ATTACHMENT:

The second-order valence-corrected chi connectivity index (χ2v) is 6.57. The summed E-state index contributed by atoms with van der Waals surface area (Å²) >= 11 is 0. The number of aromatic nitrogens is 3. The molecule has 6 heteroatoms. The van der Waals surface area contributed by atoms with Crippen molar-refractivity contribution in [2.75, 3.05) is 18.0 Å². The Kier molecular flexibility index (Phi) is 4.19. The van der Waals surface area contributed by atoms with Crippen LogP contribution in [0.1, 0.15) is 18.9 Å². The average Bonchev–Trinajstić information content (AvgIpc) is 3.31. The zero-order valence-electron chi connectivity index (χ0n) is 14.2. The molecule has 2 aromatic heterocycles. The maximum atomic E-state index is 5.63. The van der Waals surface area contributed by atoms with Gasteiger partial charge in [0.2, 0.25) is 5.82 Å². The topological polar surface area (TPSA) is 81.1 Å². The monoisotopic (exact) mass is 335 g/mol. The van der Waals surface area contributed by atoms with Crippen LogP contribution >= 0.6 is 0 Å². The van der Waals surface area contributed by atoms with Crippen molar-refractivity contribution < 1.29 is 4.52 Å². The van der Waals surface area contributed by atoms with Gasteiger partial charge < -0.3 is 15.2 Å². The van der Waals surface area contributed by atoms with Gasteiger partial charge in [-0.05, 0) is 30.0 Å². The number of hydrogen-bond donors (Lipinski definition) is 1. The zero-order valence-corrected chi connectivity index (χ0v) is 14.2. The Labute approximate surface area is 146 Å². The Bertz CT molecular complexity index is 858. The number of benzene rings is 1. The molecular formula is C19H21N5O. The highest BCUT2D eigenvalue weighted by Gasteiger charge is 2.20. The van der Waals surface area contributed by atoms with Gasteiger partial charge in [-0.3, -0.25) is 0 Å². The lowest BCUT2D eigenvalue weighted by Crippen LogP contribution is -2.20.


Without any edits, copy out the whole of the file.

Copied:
The second-order valence-corrected chi connectivity index (χ2v) is 6.57. The summed E-state index contributed by atoms with van der Waals surface area (Å²) >= 11 is 0. The number of aromatic nitrogens is 3. The molecule has 6 heteroatoms. The van der Waals surface area contributed by atoms with Crippen molar-refractivity contribution in [2.75, 3.05) is 18.0 Å². The Kier molecular flexibility index (Phi) is 4.19. The van der Waals surface area contributed by atoms with Crippen LogP contribution in [0.1, 0.15) is 18.9 Å². The average Bonchev–Trinajstić information content (AvgIpc) is 3.31. The zero-order valence-electron chi connectivity index (χ0n) is 14.2. The molecule has 2 aromatic heterocycles. The maximum atomic E-state index is 5.63. The van der Waals surface area contributed by atoms with Gasteiger partial charge in [0.2, 0.25) is 5.82 Å². The topological polar surface area (TPSA) is 81.1 Å². The monoisotopic (exact) mass is 335 g/mol. The van der Waals surface area contributed by atoms with Crippen LogP contribution >= 0.6 is 0 Å². The van der Waals surface area contributed by atoms with Crippen molar-refractivity contribution < 1.29 is 4.52 Å². The van der Waals surface area contributed by atoms with Gasteiger partial charge < -0.3 is 15.2 Å². The van der Waals surface area contributed by atoms with Gasteiger partial charge in [-0.05, 0) is 30.0 Å². The number of hydrogen-bond donors (Lipinski definition) is 1. The zero-order valence-corrected chi connectivity index (χ0v) is 14.2. The Labute approximate surface area is 146 Å². The Bertz CT molecular complexity index is 858. The number of benzene rings is 1. The molecular formula is C19H21N5O. The highest BCUT2D eigenvalue weighted by Gasteiger charge is 2.20. The van der Waals surface area contributed by atoms with Gasteiger partial charge in [-0.3, -0.25) is 0 Å². The lowest BCUT2D eigenvalue weighted by Crippen LogP contribution is -2.20.